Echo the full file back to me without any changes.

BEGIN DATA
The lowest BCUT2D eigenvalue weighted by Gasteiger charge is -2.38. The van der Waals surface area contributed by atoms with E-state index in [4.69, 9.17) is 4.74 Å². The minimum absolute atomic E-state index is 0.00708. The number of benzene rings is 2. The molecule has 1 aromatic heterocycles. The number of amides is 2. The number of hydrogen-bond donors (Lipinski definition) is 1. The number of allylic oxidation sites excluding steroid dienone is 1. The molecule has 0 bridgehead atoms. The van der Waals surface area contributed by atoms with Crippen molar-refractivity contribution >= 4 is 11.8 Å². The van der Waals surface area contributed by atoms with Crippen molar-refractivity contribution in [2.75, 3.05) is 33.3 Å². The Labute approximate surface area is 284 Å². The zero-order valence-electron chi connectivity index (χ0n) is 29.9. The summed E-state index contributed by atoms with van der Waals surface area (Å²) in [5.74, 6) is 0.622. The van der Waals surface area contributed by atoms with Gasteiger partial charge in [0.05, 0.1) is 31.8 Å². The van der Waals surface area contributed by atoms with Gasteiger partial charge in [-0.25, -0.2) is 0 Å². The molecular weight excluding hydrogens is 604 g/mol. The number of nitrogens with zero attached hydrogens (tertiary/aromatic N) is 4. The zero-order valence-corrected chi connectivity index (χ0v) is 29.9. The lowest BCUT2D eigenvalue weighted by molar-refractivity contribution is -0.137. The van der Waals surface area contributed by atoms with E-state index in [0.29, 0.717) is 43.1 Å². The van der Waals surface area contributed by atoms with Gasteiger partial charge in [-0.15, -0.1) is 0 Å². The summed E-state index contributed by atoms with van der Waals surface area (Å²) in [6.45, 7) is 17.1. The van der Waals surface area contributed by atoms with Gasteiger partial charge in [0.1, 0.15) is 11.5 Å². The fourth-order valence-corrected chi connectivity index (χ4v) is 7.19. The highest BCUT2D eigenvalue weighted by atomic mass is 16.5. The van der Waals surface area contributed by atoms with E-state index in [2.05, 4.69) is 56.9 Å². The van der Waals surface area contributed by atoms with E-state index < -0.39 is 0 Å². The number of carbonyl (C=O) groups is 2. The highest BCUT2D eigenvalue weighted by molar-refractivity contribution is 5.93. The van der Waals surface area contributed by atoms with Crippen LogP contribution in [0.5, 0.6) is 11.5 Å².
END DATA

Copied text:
The lowest BCUT2D eigenvalue weighted by Gasteiger charge is -2.38. The van der Waals surface area contributed by atoms with E-state index in [4.69, 9.17) is 4.74 Å². The minimum absolute atomic E-state index is 0.00708. The number of benzene rings is 2. The molecule has 1 aromatic heterocycles. The number of amides is 2. The number of hydrogen-bond donors (Lipinski definition) is 1. The number of allylic oxidation sites excluding steroid dienone is 1. The molecule has 0 bridgehead atoms. The van der Waals surface area contributed by atoms with Crippen molar-refractivity contribution >= 4 is 11.8 Å². The van der Waals surface area contributed by atoms with Crippen molar-refractivity contribution in [2.75, 3.05) is 33.3 Å². The Labute approximate surface area is 284 Å². The zero-order valence-electron chi connectivity index (χ0n) is 29.9. The summed E-state index contributed by atoms with van der Waals surface area (Å²) in [5.74, 6) is 0.622. The van der Waals surface area contributed by atoms with Gasteiger partial charge in [0.05, 0.1) is 31.8 Å². The van der Waals surface area contributed by atoms with Gasteiger partial charge in [-0.25, -0.2) is 0 Å². The molecular weight excluding hydrogens is 604 g/mol. The number of nitrogens with zero attached hydrogens (tertiary/aromatic N) is 4. The zero-order valence-corrected chi connectivity index (χ0v) is 29.9. The lowest BCUT2D eigenvalue weighted by molar-refractivity contribution is -0.137. The van der Waals surface area contributed by atoms with E-state index in [0.29, 0.717) is 43.1 Å². The van der Waals surface area contributed by atoms with Gasteiger partial charge in [-0.15, -0.1) is 0 Å². The summed E-state index contributed by atoms with van der Waals surface area (Å²) in [6.45, 7) is 17.1. The van der Waals surface area contributed by atoms with Gasteiger partial charge in [0.1, 0.15) is 11.5 Å². The fourth-order valence-corrected chi connectivity index (χ4v) is 7.19. The highest BCUT2D eigenvalue weighted by atomic mass is 16.5. The van der Waals surface area contributed by atoms with E-state index in [2.05, 4.69) is 56.9 Å². The van der Waals surface area contributed by atoms with E-state index < -0.39 is 0 Å². The number of carbonyl (C=O) groups is 2. The highest BCUT2D eigenvalue weighted by molar-refractivity contribution is 5.93. The van der Waals surface area contributed by atoms with Crippen LogP contribution in [0.5, 0.6) is 11.5 Å².